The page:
combine to present complicated research through image-based products. This company, which was created by Cambridge and Oxford students, now works with researchers from top institutes across the world to produce a catalogue of smartphone and laptop cases that feature real microscopy images. Dr Scott Camazine – a research biologist, physician, photographer and medical illustrator at Harvard University – is one scientist collaborating on the project. Another is University of London research assistant Dr Ngoc Lu-Nguyen, who is interested in using gene therapy to treat neuromuscular diseases such as Parkinson’s. The researchers and their work benefit through a 15% commission on each sale through Uprosa. At the same time, with the support of scientists around the world, Uprosa is helping spread an appreciation for scientific imagery into mainstream culture. Holly Renee, from California-based company Shenova, produces dresses that have been inspired by women working in STEM. Included in Shenova’s diverse range of dresses on offer is one with a double helix print. This was inspired by Holly’s mother who worked in genetics and often showed her daughter DNA analysis reports when she was a child. Holly also describes the dress as a fitting tribute to early-20th century X-ray crystallographer Rosalind Franklin. This ground-breaking scientist


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Image courtesy of Daniel Oldfield


is considered by many to have been an unsung hero for the major role she played in determining the molecular structure of DNA. Another dress in the Shenova collection celebrates the recent discovery of gravitational waves by detectors at LIGO (the Laser Interferometer Gravitational-Wave Observatory, in the United States). And another – my personal favourite – is a dress that sports a NASA image of Jupiter’s gaseous atmosphere. Through her company, Holly is both empowering women working in STEM and motivating a public conversation around science.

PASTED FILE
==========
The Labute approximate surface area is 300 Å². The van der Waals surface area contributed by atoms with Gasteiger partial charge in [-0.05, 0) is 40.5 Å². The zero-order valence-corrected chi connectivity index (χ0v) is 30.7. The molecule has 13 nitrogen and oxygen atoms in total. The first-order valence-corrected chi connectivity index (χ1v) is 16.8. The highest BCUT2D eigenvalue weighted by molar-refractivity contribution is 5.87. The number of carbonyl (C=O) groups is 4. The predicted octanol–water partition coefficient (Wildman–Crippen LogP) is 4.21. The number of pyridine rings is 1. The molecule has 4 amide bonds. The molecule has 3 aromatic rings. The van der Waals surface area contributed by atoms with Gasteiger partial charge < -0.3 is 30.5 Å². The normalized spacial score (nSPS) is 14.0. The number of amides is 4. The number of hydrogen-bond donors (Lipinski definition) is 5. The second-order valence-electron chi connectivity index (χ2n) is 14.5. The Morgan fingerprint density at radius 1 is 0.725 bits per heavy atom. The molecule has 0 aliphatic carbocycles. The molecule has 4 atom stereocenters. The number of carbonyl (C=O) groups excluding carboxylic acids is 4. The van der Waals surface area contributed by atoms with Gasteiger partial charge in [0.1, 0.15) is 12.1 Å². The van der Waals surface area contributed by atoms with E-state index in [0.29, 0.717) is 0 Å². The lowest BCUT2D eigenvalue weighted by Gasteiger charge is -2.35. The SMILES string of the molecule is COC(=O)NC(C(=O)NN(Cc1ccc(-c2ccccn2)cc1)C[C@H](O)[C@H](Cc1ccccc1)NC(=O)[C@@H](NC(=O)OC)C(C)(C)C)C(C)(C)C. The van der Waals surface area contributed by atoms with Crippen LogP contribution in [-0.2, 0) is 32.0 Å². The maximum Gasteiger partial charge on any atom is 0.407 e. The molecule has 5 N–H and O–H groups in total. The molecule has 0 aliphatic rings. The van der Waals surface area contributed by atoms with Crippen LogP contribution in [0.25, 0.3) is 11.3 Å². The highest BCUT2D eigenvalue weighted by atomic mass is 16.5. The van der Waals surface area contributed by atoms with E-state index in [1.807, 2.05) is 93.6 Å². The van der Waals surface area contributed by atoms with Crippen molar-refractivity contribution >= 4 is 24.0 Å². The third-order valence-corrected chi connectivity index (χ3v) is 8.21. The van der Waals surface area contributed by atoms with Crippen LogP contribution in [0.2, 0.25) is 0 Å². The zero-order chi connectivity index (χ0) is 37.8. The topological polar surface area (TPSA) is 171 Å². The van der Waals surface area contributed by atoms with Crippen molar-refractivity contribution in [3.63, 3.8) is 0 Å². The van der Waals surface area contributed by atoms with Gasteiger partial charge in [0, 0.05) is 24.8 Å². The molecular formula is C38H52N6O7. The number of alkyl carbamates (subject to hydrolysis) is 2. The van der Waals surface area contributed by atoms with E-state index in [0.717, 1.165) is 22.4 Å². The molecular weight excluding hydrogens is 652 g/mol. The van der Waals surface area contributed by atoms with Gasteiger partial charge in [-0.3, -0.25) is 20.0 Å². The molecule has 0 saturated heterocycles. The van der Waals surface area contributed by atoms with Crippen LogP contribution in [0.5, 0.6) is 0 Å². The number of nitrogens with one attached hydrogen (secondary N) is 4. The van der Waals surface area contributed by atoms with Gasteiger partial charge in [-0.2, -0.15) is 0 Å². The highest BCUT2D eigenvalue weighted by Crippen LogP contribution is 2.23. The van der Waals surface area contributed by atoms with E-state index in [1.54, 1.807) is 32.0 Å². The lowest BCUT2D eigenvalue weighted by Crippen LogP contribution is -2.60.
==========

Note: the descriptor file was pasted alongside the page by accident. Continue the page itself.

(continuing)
Science by design

Melbourne-based designer Leah Heiss is another person combining art and science in her creations. She is collaborating with experts in a range of disciplines, from nanotechnology through to manufacturing. Leah has worked on a host of projects, from a programmable hearing aid to jewellery capable of treating diabetes. By using an array of micro-needles, the diabetes jewellery replaces the need for insulin delivery by syringe. Leah’s work proves that incorporating cutting-edge science with art can lead to the production of visually attractive medical devices free of commonly held social stigmas. When it comes to understanding the complex world of fluid dynamics and its application in science and engineering, high-speed photography can be useful. It can capture images that help to visually represent the laws of physics that come into play as fluids move. And there’s no doubt those images can be particularly evocative in an artistically creative way. “High-speed photography crosses the chasm that sometimes separates art and science, showing us the intrinsic beauty that exists in the order of nature,” explains Phred Petersen, a senior lecturer in the Bachelor of Arts


Image courtesy of Mark Ashkanasy, RMIT

The centre of an Arctotis flower from the author’s garden looks like puffy pink pillows, in an SEM image (left). Drift, by designer Leah Heiss (below), comprises interactive pulsing pods that investigate social behaviours. Below that is Citrus Ocean, one of the smartphone cases produced by UK-based company Uprosa showing microscope images.